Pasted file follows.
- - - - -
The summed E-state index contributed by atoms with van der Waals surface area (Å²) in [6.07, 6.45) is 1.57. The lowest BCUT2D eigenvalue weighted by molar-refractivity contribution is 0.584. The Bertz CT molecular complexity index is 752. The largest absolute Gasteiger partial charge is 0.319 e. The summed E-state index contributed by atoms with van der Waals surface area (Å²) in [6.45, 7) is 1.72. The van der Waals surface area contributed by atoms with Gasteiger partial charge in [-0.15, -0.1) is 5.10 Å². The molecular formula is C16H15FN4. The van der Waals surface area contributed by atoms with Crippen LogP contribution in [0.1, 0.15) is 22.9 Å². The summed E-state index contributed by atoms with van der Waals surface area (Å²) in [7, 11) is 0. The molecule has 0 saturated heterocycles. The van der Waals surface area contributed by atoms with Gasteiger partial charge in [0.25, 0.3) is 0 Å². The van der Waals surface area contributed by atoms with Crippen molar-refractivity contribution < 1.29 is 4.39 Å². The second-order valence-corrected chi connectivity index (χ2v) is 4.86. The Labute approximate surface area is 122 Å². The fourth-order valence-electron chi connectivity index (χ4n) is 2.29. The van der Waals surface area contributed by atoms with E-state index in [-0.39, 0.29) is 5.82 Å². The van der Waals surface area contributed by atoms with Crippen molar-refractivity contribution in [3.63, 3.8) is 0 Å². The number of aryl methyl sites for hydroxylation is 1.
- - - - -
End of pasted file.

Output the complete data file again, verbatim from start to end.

The summed E-state index contributed by atoms with van der Waals surface area (Å²) in [6.07, 6.45) is 1.57. The lowest BCUT2D eigenvalue weighted by molar-refractivity contribution is 0.584. The Bertz CT molecular complexity index is 752. The largest absolute Gasteiger partial charge is 0.319 e. The summed E-state index contributed by atoms with van der Waals surface area (Å²) in [6.45, 7) is 1.72. The van der Waals surface area contributed by atoms with Gasteiger partial charge in [-0.15, -0.1) is 5.10 Å². The molecular formula is C16H15FN4. The van der Waals surface area contributed by atoms with Crippen LogP contribution in [0.1, 0.15) is 22.9 Å². The summed E-state index contributed by atoms with van der Waals surface area (Å²) in [7, 11) is 0. The molecule has 0 saturated heterocycles. The van der Waals surface area contributed by atoms with Gasteiger partial charge in [0.25, 0.3) is 0 Å². The van der Waals surface area contributed by atoms with Crippen molar-refractivity contribution < 1.29 is 4.39 Å². The second-order valence-corrected chi connectivity index (χ2v) is 4.86. The Labute approximate surface area is 122 Å². The fourth-order valence-electron chi connectivity index (χ4n) is 2.29. The van der Waals surface area contributed by atoms with E-state index in [-0.39, 0.29) is 5.82 Å². The van der Waals surface area contributed by atoms with Crippen molar-refractivity contribution in [3.63, 3.8) is 0 Å². The number of aryl methyl sites for hydroxylation is 1.